For some time now, I've started moving away from monolithic and complex GUI tools in favour of more streamlined command line interfaces, generally using text based inputs like JSON or YAML.
While there is still a need for GUI tools for performing complex
actions, sometimes you just want something simple without a load
of bells and whistles. I especially make use of CLI tools in
build processes, and it is so much easier when such tools are
exe files that can be deployed via the package manager
of your choice, rather than requiring dozens of DLL's, registry
settings and who knows what.
While my own tools are certainly guilty of some of the above, they do at least include CLI tools, some of which are powerful in their own right (and perhaps some not powerful enough). Sometimes though, even that is too much - such tools generally have dependencies of their own (although much fewer than the GUI versions), and there's no easy way to just get CLI versions without the extra components.
Recently I had need of generating some sprite sheets for use with HTML pages as part of a build process, but installing Spriter was going to be overkill as I didn't need anything it offers bar the absolute core - pack some images together and generate some usable CSS. So I opted to create a small console tool to do just that, and have released the source.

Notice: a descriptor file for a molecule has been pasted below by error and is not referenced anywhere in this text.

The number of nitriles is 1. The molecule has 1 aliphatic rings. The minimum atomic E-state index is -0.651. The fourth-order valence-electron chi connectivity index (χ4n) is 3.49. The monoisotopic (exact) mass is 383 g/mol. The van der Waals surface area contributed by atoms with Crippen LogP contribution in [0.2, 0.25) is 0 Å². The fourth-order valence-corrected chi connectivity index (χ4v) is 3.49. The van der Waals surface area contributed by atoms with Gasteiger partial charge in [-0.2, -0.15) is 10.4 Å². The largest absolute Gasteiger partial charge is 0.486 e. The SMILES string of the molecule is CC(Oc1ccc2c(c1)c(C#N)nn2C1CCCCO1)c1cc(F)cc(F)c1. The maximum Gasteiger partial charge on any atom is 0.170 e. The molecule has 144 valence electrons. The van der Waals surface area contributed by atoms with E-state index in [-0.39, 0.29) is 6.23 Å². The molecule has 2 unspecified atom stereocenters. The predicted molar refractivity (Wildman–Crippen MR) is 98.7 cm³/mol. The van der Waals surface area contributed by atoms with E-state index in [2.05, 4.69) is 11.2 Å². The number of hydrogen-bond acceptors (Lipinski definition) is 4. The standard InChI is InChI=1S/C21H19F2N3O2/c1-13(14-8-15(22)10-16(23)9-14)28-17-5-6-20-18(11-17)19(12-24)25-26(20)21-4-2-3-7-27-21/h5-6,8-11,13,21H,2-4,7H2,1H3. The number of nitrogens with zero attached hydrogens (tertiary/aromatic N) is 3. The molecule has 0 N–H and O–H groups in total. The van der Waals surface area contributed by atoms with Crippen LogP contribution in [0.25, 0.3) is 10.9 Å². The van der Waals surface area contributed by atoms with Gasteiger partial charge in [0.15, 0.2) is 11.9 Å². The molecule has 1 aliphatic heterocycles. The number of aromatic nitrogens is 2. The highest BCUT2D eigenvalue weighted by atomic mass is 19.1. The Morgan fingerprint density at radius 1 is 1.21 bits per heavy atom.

sprpack.exe, is a stand alone (well, it needs
Microsoft .NET 4, so as stand alone as you can get with that
involved) tool that you can point at a given directory and it
will suck in the image files and spit out a sprite sheet
containing all the images neatly laid out to take the least
amount of space possible. It will also create some basic CSS if
However, there's obviously a big caveat - it will do that one job and it will do it well enough. But it doesn't include any form of advanced functionality, for example templates to control output CSS, advanced file patterns for including only specify files, layout options, in fact pretty much no options at all. It has one(ish) job.
The following list details the arguments that
accepts. All are optional.
path- specifies the path to process. Defaults to the current directory
mask- comma separated list of file masks to search. Defaults to
out- the file name of the sprite sheet graphic. Defaults to
css- the file name where the CSS will be written. If not specified, CSS will not be generated
class- the base CSS class name. Ignored if
/cssis not set
As you can see, it is a very simple affair!
Note! The tool will overwrite output files without prompting
The source code for the simple packer can be found on the project page.
I haven't done it yet, but I'll probably add a NuGet package so I can more easily drop it into a build process. At this point I don't know if I'll expand the source to include any more options but I suppose I'll build a few extra ones in over time.
- 2015-05-24 - First published
- 2020-11-21 - Updated formatting
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